Galvez said that the list of programs that will not be affected is long, and he recommended that immigrants "inform themselves, go to more community assistance organizations, what will affect them or not in the future, or talk to their lawyers."

For Jaime Barrón, an immigration lawyer who practices in Dallas, Texas, "the concerns are also due to the fact that the new rule is long and unclear."

“It is not yet known how they will apply it and who will be affected. That's why they are scared from naturalized citizens to immigrants who have just arrived in the United States. We hope that over time we will know details about the procedures used by the government to understand its application, ”he said.

The Department of Homeland Security (DHS) will activate the new ‘public charge’ rule starting October 15, unless the government stops it or the courts freeze it.

A few days after being published in the Federal Register, the California attorney general, along with a dozen other public officials, sued the Trump administration for "using housing, health and food" as a weapon to harm workers Immigrants from that state.

In turn, a group of organizations that provide services and assistance to immigrants in New York filed another lawsuit in August before a federal court against the government for the new rule.

The plaintiffs argue that government policy is aimed at creating a country of whites and rich people, arguing that, if it goes into effect, "it will have a chilling impact on potentially millions of families."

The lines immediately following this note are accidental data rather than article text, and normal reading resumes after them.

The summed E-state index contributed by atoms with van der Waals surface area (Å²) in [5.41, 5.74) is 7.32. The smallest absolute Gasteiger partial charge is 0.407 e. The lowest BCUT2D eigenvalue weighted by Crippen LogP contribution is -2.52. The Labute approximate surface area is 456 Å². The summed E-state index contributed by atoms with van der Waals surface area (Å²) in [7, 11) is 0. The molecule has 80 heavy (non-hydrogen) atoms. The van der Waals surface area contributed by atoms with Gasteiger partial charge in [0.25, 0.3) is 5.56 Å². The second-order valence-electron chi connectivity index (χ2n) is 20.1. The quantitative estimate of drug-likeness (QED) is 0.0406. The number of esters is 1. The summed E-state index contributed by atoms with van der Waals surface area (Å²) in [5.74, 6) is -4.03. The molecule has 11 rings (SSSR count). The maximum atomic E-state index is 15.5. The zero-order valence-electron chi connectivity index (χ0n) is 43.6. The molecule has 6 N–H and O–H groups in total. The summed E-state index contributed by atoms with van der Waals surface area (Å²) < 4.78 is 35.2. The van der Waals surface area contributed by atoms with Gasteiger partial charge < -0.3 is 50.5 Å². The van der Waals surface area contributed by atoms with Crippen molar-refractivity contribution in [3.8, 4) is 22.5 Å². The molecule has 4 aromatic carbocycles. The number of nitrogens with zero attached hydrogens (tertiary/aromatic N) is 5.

"We have filed a lawsuit challenging the Trump Administration rule to help ensure that our clients and all New York immigrants can continue to access the public assistance programs they and their families need to thrive," said The Legal Aid Society group. from New York.

What is it about

The new rule was announced on August 13. After knowing the details of the measure, which is part of Trump's zero-tolerance immigration policy, lawyers said it is an "attack" on immigrants with papers in order, the first large-scale government since Trump arrived to the White House in January 2017.

The new provision, which would come into effect after a 60-day public comment period, will not only affect future immigrants, but also blocks legal immigration when adjusting their status to permanent legal residents (green card) and also to his immediate relatives.

In accordance with the announced policy, legal immigrants who use public aid will run the risk of facing deportation lawsuits in case they request a change of status and deny them the request under threat of co-investing in a burden on the State.

If it enters into force, "the new rule will fundamentally change who we are as a country, transforming us from a country that welcomes people who want to strive to improve their lives, into a country manipulated to favor the rich," said the National Immigration Law Center (NILC).